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Mabel Bingham

From October to December 1918, I served Aimee Semple McPherson as her personal stenographer, and accompanied her and her family on her famous Transcontinental Gospel Car Tour.

Very few women would have dared travel like this, but “Sister,” as we called her, was unlike any other woman. Her reputation preceded her, and as we crossed the mighty Mississippi River, residents in Hannibal, Mo., seemed eager to receive the tracts and Bridal Call magazines we offered.

It was November, and we encountered more than our share of severe storms, with washed out roads and dangerous driving conditions. Even when the roads were passable, our itinerary was subject to change by other conditions that were completely out of our control.

Such an occasion delayed our scheduled meetings in Oklahoma. The influenza breakout had spread to the Midwest, and all public meetings in cities and townships were canceled to avoid the spread of the sickness. When officials determined that it was safe to gather in large groups again, we made our way to Tulsa, where Sister was well known and her visit highly anticipated. Though we had been cleared to proceed, getting there was not easy.

Well-meaning residents of Oologah, Okla., warned us that the main road to Tulsa was impassible due to flooding. However, their alternate route proved worse, and at one point we could not see the road for the mud and flowing deluge. We discussed the method we might employ to swim the car through to the other side. Fortunately, no such measures were necessary, and we eventually made dry land again.

Oil fields and cotton patches became a common sight; being of East Coast origin, I had never witnessed such scenery. When we arrived in Stroud, Okla., at 4:20 p.m. on Dec. 2, saints lined the street, welcoming us. They had heard Sister would conduct meetings and came from all around the region to greet us. These people in the Oklahoma meetings were so hungry to know the baptism with the Holy Spirit.

God performed another miracle for our traveling party while in Tulsa. Sister’s mother nearly succumbed to a serious illness. Her fervent prayer was to be delivered so that we could minister on multiple Indian reservations ahead of us on our itinerary. God answered her prayer in a mighty way.

We had traveled 3,820 miles when we arrived in Conway, Texas, where we bought candy and handed out magazines and tracts. A mother and daughter we met there wished we could stay and hold meetings, but Sister explained that winter was setting in, making our progress unpredictable. We must press on.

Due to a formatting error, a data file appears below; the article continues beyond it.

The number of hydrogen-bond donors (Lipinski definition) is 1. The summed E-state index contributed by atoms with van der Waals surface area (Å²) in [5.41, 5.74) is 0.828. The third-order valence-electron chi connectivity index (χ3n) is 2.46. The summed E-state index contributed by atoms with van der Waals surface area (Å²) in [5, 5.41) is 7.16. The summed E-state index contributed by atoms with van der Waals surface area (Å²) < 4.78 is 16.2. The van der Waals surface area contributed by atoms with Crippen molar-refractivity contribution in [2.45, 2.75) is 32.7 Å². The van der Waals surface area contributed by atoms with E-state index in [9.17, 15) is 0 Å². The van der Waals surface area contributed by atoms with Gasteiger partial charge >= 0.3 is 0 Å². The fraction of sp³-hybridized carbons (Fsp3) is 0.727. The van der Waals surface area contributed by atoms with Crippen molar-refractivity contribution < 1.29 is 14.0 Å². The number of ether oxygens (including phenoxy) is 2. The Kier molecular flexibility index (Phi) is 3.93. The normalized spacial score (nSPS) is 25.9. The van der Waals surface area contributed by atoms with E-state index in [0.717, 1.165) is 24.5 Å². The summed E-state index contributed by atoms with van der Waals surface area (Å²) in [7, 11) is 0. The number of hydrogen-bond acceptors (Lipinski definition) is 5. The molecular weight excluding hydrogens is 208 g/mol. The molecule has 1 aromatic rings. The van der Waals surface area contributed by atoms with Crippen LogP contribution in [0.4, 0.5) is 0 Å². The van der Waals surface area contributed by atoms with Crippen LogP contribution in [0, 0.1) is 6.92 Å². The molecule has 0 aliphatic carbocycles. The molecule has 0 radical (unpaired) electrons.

A few days later, on Dec. 8, we found ourselves 10 miles east of Santa Rosa, N.M., and once again got stuck in the mud. The hour was late, and we had little ability to free the vehicle, so we decided to spend the night inside the car. If ever there was a time when we were tired and dirty and needed help, it was now.

Two young people appeared at the car and greeted us like old friends. They took us to their home to be rested, fed and refreshed, and insisted we stay overnight. It was a single room mud hut, and everyone slept on the floor: men, women, children and babies.

Sister told me the Lord had allowed it for some good, and the next morning, I discovered just how much so. Our hosts worked to get the car out of the mud, and with gratitude in our hearts, we thanked them and made our way about noon into Santa Rosa proper.

Mabel Bingham

Onward, we climbed mountains unlike anything I had known. We encountered snow at 6,000 feet at Encino, N.M., and residents claimed it was the worst of the season. Still, we drove.

Sister said we were like a babe in its father’s arms on this trip, helpless in ourselves and dependent on Him in every way. He must have wanted us to make this journey because at every turn, He supplied our need. Ever more so where everything was so barren that even a fence or rabbit or cow looked neighborly to us.

On Dec. 12 near Socorro, N.M., the Lord gave us an opportunity to bless a motorist who was stranded beside the way. Snow once again had forced us to detour, but before we did, we offered a ride to the driver. We carried him as far as Magdalena before we made our way through the high mountains and unusual cliffs headed for the southern route in hopes of avoiding additional foul weather in the north.

A local sheriff in Phoenix was concerned about a single car traveling for two days across the expansive desert. He encouraged us to tarry in his fine city until a group of travelers could make the trek together. In fact, one fine gentleman drove our car, giving Sister a well-deserved rest at the wheel.

We ferried the car across the Colorado River, crossing from Arizona into California, just a few days from our final destination. When we arrived in the nice town of Needles, Calif., to stay the night, we discovered our journey so far had encompassed 5,267 miles.

Such was the case in extended measure after we arrived in Los Angeles at 2 p.m. on Dec. 21. We were impressed by the dramatic mountain peaks and refreshing ocean beaches. Fragrance in the air each morning reminded me I was now living in the land of orange trees, roses and palms.

The duration of our coast-to-coast tour was three days shy of two months. In total, we drove some 6,000 miles and shared the gospel message with thousands, sometimes with a printed tract and at other times in fine tabernacles. Sister McPherson prayed for the sick and saw people filled with the Holy Spirit.

Never did I think God would use me, a young woman from Worcester, Mass., to be a handmaiden for the National Pentecostal Evangelist, typing by firelight to help share the truth of God’s Word.

This is Part 2 of a two-part feature.

Read Part 1

(approx. 1883-1973) served as Aimee Semple McPherson’s stenographer on her famous Transcontinental Gospel Car Tour in 1918.